The word scleroderma means hard skin (sclero = hard, derma = skin), and this is the most visible symptom of systemic sclerosis. For this reason, the disease is sometimes just called scleroderma and many patients' organisations use that name.
However, it's very important to understand that this disease can affect other parts of the body in addition to the skin. Because it's not just the skin involved, many people prefer the name systemic sclerosis.
The word 'systemic' refers to a disease that can affect different organs or systems of the body. In these web pages we'll use the name systemic sclerosis throughout.
Systemic sclerosis can affect the joints, muscles, blood vessels and digestive system. It affects the lungs of about half the people with the condition, although this doesn't always cause symptoms. It can also affect the kidneys, but this is rare.
Systemic sclerosis is an autoimmune disease, which means the immune system attacks the body's own tissues. It's one of a number of conditions called connective tissue diseases.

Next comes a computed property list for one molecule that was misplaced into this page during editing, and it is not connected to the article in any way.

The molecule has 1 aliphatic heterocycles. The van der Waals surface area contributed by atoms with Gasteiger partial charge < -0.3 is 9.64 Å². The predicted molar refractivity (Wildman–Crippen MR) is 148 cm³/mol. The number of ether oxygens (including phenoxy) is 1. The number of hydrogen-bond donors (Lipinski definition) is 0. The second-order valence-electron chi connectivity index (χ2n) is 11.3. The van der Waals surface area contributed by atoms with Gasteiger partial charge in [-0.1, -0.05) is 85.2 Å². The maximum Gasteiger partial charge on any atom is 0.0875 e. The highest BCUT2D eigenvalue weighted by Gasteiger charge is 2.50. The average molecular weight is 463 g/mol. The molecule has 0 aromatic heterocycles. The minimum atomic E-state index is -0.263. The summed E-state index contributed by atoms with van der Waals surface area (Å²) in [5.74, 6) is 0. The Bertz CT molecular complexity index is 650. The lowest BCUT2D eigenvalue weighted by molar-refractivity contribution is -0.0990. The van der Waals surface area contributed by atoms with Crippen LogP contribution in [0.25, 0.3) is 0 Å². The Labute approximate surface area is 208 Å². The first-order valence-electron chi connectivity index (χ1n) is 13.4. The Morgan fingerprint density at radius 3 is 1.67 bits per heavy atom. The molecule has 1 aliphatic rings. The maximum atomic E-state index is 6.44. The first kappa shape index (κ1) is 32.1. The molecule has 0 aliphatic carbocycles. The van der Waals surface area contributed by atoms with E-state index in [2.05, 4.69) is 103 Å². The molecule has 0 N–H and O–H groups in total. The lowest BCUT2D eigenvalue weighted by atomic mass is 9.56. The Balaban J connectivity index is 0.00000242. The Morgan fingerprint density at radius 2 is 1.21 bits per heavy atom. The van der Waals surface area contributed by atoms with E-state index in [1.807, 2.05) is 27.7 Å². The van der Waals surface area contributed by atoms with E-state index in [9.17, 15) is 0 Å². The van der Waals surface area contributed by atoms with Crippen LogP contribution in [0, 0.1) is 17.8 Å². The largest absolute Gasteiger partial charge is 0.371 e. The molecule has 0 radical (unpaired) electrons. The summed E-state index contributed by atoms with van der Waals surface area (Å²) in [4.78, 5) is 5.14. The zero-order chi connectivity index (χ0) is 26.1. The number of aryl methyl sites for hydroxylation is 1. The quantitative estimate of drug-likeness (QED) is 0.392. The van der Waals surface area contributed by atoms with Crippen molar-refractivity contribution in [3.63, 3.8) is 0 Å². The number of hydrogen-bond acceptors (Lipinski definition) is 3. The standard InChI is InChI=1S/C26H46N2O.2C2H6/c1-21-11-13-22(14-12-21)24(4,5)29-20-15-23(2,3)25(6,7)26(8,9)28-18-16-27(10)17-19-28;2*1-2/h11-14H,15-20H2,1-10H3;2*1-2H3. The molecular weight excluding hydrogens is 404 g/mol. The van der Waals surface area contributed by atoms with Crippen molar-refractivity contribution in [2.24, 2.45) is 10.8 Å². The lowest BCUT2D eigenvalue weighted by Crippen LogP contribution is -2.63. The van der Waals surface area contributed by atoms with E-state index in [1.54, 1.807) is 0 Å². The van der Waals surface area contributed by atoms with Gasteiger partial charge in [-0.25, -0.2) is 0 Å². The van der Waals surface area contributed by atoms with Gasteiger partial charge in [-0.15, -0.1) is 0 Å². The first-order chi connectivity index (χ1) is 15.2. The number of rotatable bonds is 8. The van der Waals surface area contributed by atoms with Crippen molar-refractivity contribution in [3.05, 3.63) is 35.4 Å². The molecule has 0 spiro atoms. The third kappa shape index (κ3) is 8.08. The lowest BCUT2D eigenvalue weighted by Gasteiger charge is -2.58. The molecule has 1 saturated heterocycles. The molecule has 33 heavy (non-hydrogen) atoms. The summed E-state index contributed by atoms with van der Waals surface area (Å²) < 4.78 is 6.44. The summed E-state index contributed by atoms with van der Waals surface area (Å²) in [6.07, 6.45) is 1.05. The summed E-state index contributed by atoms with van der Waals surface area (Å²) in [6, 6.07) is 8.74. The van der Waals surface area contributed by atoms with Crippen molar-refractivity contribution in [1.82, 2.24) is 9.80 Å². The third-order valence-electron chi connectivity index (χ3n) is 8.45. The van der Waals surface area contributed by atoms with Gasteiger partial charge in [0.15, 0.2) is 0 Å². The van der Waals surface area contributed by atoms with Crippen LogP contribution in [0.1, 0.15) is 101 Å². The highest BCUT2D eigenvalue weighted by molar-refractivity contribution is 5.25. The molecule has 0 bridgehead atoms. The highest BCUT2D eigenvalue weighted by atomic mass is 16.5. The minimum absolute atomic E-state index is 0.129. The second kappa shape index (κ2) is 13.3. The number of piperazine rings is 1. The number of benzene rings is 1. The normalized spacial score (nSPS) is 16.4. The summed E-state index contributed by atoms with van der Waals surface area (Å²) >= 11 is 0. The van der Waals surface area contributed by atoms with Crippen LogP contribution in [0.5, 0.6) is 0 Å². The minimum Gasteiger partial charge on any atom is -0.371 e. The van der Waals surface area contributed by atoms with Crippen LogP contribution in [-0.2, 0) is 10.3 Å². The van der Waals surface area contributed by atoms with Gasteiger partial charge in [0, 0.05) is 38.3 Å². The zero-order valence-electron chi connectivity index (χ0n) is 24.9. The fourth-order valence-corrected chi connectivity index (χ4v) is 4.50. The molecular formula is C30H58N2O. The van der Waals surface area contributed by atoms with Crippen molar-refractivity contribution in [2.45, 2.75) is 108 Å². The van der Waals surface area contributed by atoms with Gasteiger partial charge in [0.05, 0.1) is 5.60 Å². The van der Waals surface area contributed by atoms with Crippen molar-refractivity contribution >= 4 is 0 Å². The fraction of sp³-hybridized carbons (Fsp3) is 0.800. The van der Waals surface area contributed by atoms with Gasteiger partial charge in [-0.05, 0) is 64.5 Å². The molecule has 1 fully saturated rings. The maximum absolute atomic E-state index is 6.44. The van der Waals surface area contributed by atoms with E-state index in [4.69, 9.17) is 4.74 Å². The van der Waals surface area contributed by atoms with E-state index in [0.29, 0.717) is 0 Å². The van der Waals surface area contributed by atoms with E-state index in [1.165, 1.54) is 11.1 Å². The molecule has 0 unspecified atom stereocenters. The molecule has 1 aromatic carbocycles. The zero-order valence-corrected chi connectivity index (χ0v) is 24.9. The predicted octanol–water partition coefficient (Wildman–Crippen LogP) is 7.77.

Systemic sclerosis is rare, but women are 3–4 times more likely than men to develop it. It usually starts between the ages of 25–55 and only occasionally begins in children or in older people.
It's important not to confuse systemic sclerosis with a completely different disease called localised scleroderma (also called morphoea). In this disease there is thickening of the skin and soft tissues in a localised area of the body only, but other organs aren't involved.
Morphoea doesn't develop into systemic sclerosis, and these web pages aren't intended for people with morphoea.